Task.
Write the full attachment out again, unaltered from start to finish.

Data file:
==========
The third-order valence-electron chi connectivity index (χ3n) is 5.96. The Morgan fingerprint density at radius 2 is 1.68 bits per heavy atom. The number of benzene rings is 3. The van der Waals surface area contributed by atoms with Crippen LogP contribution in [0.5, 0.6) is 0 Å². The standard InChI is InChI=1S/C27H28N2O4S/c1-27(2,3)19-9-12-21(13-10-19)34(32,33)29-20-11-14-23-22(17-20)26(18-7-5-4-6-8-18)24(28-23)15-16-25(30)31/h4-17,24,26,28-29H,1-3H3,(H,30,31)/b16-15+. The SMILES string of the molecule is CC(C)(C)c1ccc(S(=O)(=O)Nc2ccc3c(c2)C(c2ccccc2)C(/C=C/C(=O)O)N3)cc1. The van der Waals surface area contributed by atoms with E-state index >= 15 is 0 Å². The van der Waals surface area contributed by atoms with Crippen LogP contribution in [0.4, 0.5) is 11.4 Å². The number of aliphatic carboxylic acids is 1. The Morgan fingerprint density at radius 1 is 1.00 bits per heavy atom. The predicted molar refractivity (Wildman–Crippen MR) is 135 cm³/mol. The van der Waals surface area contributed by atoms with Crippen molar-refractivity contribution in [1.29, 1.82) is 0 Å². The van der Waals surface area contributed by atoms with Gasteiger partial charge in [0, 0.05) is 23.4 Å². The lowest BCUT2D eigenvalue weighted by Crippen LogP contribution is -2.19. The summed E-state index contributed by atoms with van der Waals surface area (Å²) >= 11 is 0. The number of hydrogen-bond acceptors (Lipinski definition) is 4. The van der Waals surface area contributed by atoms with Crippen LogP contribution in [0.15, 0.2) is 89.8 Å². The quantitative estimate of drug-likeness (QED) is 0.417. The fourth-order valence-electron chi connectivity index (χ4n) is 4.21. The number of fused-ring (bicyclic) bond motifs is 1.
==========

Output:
The third-order valence-electron chi connectivity index (χ3n) is 5.96. The Morgan fingerprint density at radius 2 is 1.68 bits per heavy atom. The number of benzene rings is 3. The van der Waals surface area contributed by atoms with Crippen LogP contribution in [0.5, 0.6) is 0 Å². The standard InChI is InChI=1S/C27H28N2O4S/c1-27(2,3)19-9-12-21(13-10-19)34(32,33)29-20-11-14-23-22(17-20)26(18-7-5-4-6-8-18)24(28-23)15-16-25(30)31/h4-17,24,26,28-29H,1-3H3,(H,30,31)/b16-15+. The SMILES string of the molecule is CC(C)(C)c1ccc(S(=O)(=O)Nc2ccc3c(c2)C(c2ccccc2)C(/C=C/C(=O)O)N3)cc1. The van der Waals surface area contributed by atoms with E-state index >= 15 is 0 Å². The van der Waals surface area contributed by atoms with Crippen LogP contribution in [0.4, 0.5) is 11.4 Å². The number of aliphatic carboxylic acids is 1. The Morgan fingerprint density at radius 1 is 1.00 bits per heavy atom. The predicted molar refractivity (Wildman–Crippen MR) is 135 cm³/mol. The van der Waals surface area contributed by atoms with Crippen molar-refractivity contribution in [1.29, 1.82) is 0 Å². The van der Waals surface area contributed by atoms with Gasteiger partial charge in [0, 0.05) is 23.4 Å². The lowest BCUT2D eigenvalue weighted by Crippen LogP contribution is -2.19. The summed E-state index contributed by atoms with van der Waals surface area (Å²) >= 11 is 0. The number of hydrogen-bond acceptors (Lipinski definition) is 4. The van der Waals surface area contributed by atoms with Crippen LogP contribution in [0.15, 0.2) is 89.8 Å². The quantitative estimate of drug-likeness (QED) is 0.417. The fourth-order valence-electron chi connectivity index (χ4n) is 4.21. The number of fused-ring (bicyclic) bond motifs is 1.